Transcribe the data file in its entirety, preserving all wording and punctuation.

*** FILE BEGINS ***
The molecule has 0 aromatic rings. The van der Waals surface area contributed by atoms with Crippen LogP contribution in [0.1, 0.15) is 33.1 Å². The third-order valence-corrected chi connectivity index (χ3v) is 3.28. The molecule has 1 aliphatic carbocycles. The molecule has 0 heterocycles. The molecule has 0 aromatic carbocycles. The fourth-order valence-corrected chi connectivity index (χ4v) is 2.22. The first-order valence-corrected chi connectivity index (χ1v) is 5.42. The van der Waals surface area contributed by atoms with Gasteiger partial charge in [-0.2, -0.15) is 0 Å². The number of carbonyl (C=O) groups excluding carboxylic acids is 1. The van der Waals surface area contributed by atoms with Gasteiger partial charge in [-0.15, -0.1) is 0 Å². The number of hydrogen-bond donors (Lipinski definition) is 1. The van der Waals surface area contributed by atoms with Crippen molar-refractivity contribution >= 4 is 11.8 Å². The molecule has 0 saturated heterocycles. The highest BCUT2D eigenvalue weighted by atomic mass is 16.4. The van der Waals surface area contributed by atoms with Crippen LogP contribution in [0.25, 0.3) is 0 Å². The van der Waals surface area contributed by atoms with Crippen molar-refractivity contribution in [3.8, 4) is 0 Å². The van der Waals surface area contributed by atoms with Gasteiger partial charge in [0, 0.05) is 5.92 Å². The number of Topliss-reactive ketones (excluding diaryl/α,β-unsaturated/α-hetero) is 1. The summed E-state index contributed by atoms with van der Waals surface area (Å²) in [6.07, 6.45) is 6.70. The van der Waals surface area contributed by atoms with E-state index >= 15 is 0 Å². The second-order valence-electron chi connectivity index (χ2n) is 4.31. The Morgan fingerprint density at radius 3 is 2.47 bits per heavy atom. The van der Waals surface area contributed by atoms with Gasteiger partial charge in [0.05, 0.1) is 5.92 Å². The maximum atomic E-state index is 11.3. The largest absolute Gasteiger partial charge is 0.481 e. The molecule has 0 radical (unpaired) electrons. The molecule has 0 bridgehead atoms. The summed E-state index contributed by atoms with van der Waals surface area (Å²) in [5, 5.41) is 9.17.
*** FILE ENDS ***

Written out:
The molecule has 0 aromatic rings. The van der Waals surface area contributed by atoms with Crippen LogP contribution in [0.1, 0.15) is 33.1 Å². The third-order valence-corrected chi connectivity index (χ3v) is 3.28. The molecule has 1 aliphatic carbocycles. The molecule has 0 heterocycles. The molecule has 0 aromatic carbocycles. The fourth-order valence-corrected chi connectivity index (χ4v) is 2.22. The first-order valence-corrected chi connectivity index (χ1v) is 5.42. The van der Waals surface area contributed by atoms with Gasteiger partial charge in [-0.2, -0.15) is 0 Å². The number of carbonyl (C=O) groups excluding carboxylic acids is 1. The van der Waals surface area contributed by atoms with Gasteiger partial charge in [-0.15, -0.1) is 0 Å². The number of hydrogen-bond donors (Lipinski definition) is 1. The van der Waals surface area contributed by atoms with Crippen molar-refractivity contribution >= 4 is 11.8 Å². The molecule has 0 saturated heterocycles. The highest BCUT2D eigenvalue weighted by atomic mass is 16.4. The van der Waals surface area contributed by atoms with Crippen LogP contribution in [0.25, 0.3) is 0 Å². The van der Waals surface area contributed by atoms with Crippen molar-refractivity contribution in [3.8, 4) is 0 Å². The van der Waals surface area contributed by atoms with Gasteiger partial charge in [0, 0.05) is 5.92 Å². The number of Topliss-reactive ketones (excluding diaryl/α,β-unsaturated/α-hetero) is 1. The summed E-state index contributed by atoms with van der Waals surface area (Å²) in [6.07, 6.45) is 6.70. The van der Waals surface area contributed by atoms with E-state index >= 15 is 0 Å². The second-order valence-electron chi connectivity index (χ2n) is 4.31. The Morgan fingerprint density at radius 3 is 2.47 bits per heavy atom. The van der Waals surface area contributed by atoms with Gasteiger partial charge in [0.05, 0.1) is 5.92 Å². The maximum atomic E-state index is 11.3. The largest absolute Gasteiger partial charge is 0.481 e. The molecule has 0 radical (unpaired) electrons. The molecule has 0 bridgehead atoms. The summed E-state index contributed by atoms with van der Waals surface area (Å²) in [5, 5.41) is 9.17.